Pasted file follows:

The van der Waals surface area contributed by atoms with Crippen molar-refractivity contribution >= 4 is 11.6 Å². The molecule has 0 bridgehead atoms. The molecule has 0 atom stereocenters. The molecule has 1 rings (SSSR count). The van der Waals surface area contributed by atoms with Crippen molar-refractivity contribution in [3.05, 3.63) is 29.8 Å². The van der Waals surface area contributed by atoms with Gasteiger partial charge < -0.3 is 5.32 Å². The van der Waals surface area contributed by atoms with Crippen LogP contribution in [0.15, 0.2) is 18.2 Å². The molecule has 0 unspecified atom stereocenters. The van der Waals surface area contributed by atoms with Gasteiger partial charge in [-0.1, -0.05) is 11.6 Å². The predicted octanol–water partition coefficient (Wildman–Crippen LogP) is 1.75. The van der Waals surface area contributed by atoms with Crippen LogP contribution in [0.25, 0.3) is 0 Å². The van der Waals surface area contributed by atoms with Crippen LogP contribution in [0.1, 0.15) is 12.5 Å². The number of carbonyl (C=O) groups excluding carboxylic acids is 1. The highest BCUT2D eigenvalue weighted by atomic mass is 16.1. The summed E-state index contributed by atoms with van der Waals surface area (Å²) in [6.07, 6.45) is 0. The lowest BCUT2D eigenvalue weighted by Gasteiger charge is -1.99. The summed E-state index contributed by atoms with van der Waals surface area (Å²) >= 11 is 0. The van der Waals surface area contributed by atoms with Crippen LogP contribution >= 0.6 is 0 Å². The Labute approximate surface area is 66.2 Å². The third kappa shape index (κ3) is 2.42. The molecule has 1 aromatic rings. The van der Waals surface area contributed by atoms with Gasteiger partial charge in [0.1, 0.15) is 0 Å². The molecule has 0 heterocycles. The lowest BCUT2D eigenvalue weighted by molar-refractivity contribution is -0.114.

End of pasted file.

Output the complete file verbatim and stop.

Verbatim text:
The van der Waals surface area contributed by atoms with Crippen molar-refractivity contribution >= 4 is 11.6 Å². The molecule has 0 bridgehead atoms. The molecule has 0 atom stereocenters. The molecule has 1 rings (SSSR count). The van der Waals surface area contributed by atoms with Crippen molar-refractivity contribution in [3.05, 3.63) is 29.8 Å². The van der Waals surface area contributed by atoms with Gasteiger partial charge < -0.3 is 5.32 Å². The van der Waals surface area contributed by atoms with Crippen LogP contribution in [0.15, 0.2) is 18.2 Å². The molecule has 0 unspecified atom stereocenters. The van der Waals surface area contributed by atoms with Gasteiger partial charge in [-0.1, -0.05) is 11.6 Å². The predicted octanol–water partition coefficient (Wildman–Crippen LogP) is 1.75. The van der Waals surface area contributed by atoms with Crippen LogP contribution in [0.25, 0.3) is 0 Å². The van der Waals surface area contributed by atoms with Crippen LogP contribution in [0.1, 0.15) is 12.5 Å². The number of carbonyl (C=O) groups excluding carboxylic acids is 1. The highest BCUT2D eigenvalue weighted by atomic mass is 16.1. The summed E-state index contributed by atoms with van der Waals surface area (Å²) in [6.07, 6.45) is 0. The lowest BCUT2D eigenvalue weighted by Gasteiger charge is -1.99. The summed E-state index contributed by atoms with van der Waals surface area (Å²) >= 11 is 0. The van der Waals surface area contributed by atoms with Crippen LogP contribution >= 0.6 is 0 Å². The Labute approximate surface area is 66.2 Å². The third kappa shape index (κ3) is 2.42. The molecule has 1 aromatic rings. The van der Waals surface area contributed by atoms with Gasteiger partial charge in [0.1, 0.15) is 0 Å². The molecule has 0 heterocycles. The lowest BCUT2D eigenvalue weighted by molar-refractivity contribution is -0.114.